an outer device (46, 246) outside of the shell (12) of the respirator (10) that is rotatable by a user (18) of the respirator (10) while wearing the respirator (10) to control movement of the valve member (57, 257); characterised in that
    the air delivery conduit (27, 28, 28a, 28b) is separable from the shell (12).
  2. The system of claim 1 wherein the outer device (46, 246) has first structures (47, 247) on an inner surface and the inner surface defines a passageway through the outer device, wherein the first structures mate with second structures (49, 249) on an outer surface of the air inlet conduit (26, 226) so that rotation of the outer device causes rotation of second structures.
  3. The system of claim 2 the air inlet conduit (26, 226) comprising a rotating member (82,282) having an inner surface and an outer surface, where the outer surface of the rotating member includes the second structures (49, 249), where the inner surface of the rotating member defines a portion of a helical thread (96, 296) configured so that rotation of the outer device causes rotation of the rotating member, thereby causing movement of the valve member (57, 257) relative to the air delivery conduit (27, 28, 28a, 28b).
  4. The system of claim 3 wherein air inlet conduit (26, 226) further comprises a groove (83, 283) following at least a portion of a helical path, wherein the thread (96, 296) is configured to fit within the groove.
  5. The system of claim 1 wherein the air inlet conduit (26, 226) has an air flow inlet end outside of the shell of the respirator, wherein the air delivery conduit (27, 28, 28a, 28b) has at least a first opening, and wherein the valve member (57, 257) is movable relative to the first opening (53) to vary the effective air flow size of the first opening.
  6. The system of claim 1 wherein the air inlet conduit (26, 226) is shape stable.
  7. The system of claim 1 wherein the valve member (57, 257) fits within a valve opening (53) and the valve member is movable in a linear direction relative to the valve opening.
  8. The system of claim 1 wherein the air delivery conduit (27, 28, 28a, 28b) is in fluid communication with a manifold (20, 220), wherein the manifold includes a plurality of air flow outlets (32, 32a, 32b) within the shell (12) of the respirator (10).
  9. The system of claim 8 wherein valve member (57, 257) is movable to vary the relative amounts of air flow through the plurality of air delivery conduits (27, 28, 28a, 28b).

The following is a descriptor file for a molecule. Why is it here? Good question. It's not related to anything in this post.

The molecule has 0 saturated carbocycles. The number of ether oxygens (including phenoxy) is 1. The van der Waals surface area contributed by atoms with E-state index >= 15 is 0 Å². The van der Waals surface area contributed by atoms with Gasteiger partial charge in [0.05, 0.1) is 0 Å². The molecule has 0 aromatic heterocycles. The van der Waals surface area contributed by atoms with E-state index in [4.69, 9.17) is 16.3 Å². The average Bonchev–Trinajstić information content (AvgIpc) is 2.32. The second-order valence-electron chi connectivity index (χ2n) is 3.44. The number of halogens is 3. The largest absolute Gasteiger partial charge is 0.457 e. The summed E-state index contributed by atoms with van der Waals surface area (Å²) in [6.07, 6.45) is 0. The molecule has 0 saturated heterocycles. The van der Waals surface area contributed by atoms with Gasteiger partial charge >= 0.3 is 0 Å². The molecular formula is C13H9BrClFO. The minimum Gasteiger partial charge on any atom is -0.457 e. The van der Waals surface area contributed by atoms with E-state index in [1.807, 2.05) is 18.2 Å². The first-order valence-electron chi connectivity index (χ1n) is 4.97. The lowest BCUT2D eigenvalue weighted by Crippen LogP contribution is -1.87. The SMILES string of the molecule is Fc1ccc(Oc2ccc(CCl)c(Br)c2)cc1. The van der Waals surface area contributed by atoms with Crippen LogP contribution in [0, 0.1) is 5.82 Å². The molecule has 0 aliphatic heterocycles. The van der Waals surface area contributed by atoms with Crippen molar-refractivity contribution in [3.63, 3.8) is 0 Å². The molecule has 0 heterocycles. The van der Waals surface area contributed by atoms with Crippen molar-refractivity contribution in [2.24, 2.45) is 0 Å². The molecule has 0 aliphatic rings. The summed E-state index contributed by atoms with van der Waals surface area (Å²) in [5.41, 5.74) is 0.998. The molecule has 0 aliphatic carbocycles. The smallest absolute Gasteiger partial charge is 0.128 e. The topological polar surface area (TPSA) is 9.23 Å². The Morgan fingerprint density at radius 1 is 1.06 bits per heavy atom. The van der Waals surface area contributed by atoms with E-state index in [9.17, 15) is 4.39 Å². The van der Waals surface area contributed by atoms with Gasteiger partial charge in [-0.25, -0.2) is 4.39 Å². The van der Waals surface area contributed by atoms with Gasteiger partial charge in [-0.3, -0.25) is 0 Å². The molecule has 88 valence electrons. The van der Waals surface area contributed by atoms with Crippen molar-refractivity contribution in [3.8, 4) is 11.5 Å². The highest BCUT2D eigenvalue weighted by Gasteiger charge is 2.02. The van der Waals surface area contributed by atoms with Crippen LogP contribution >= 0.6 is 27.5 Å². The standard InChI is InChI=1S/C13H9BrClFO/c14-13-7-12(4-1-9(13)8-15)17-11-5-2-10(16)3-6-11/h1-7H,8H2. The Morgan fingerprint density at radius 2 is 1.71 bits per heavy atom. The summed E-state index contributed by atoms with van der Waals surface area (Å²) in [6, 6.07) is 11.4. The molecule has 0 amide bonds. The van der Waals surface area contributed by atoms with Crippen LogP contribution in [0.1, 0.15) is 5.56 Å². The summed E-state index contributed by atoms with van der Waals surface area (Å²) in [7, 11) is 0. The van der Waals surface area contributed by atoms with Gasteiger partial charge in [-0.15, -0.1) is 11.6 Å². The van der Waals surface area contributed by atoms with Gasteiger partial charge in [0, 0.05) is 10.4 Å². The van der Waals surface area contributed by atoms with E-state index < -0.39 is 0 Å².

10. The system of claim 1 wherein the air delivery conduit (27, 28, 28a, 28b) is shape stable.
  11. The system of claim 1 wherein the air delivery conduit (27, 28, 28a, 28b) includes a right branch and a left branch and the valve opening (53) is positioned at a juncture of the right and left branches.
  12. A method for controlling air flow within a respirator (10) comprising:
    forcing air through an air delivery conduit (27, 28, 28a, 28b) within an shell (12) of the respirator (10), wherein the shell (12) defines a breathable air zone for a user (18) wearing the respirator (10); and
    rotating an outer device (46, 246) outside of and adjacent to the shell (12) by a user (18) of the respirator (10) while wearing the respirator (10), to vary the air flow through the air delivery conduit (27, 28, 28a, 28b); characterised in that
    the air delivery conduit (27, 28, 28a, 28b) is separable from the shell (12).
  13. The method of claim 12 further comprising:
    inserting an air inlet conduit (26, 226) into an opening (38) in the shell (12), wherein the air inlet conduit is in fluid communication with the air delivery conduit (27, 28, 28a, 28b); and
    positioning the outer device (46, 246) over the air inlet conduit.
EP20080799083 2007-10-05 2008-09-03 Respirator flow control apparatus and method Active EP2205324B1 (en)

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PCT/US2008/075076 WO2009045674A1 (en) 2007-10-05 2008-09-03 Respirator flow control apparatus and method

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JP2010540171A (en) 2010-12-24 application
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WO2009045674A1 (en) 2009-04-09 application
US20100224194A1 (en) 2010-09-09 application
JP2014110952A (en) 2014-06-19 application
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JP5474803B2 (en) 2014-04-16 grant
CN101815557A (en) 2010-08-25 application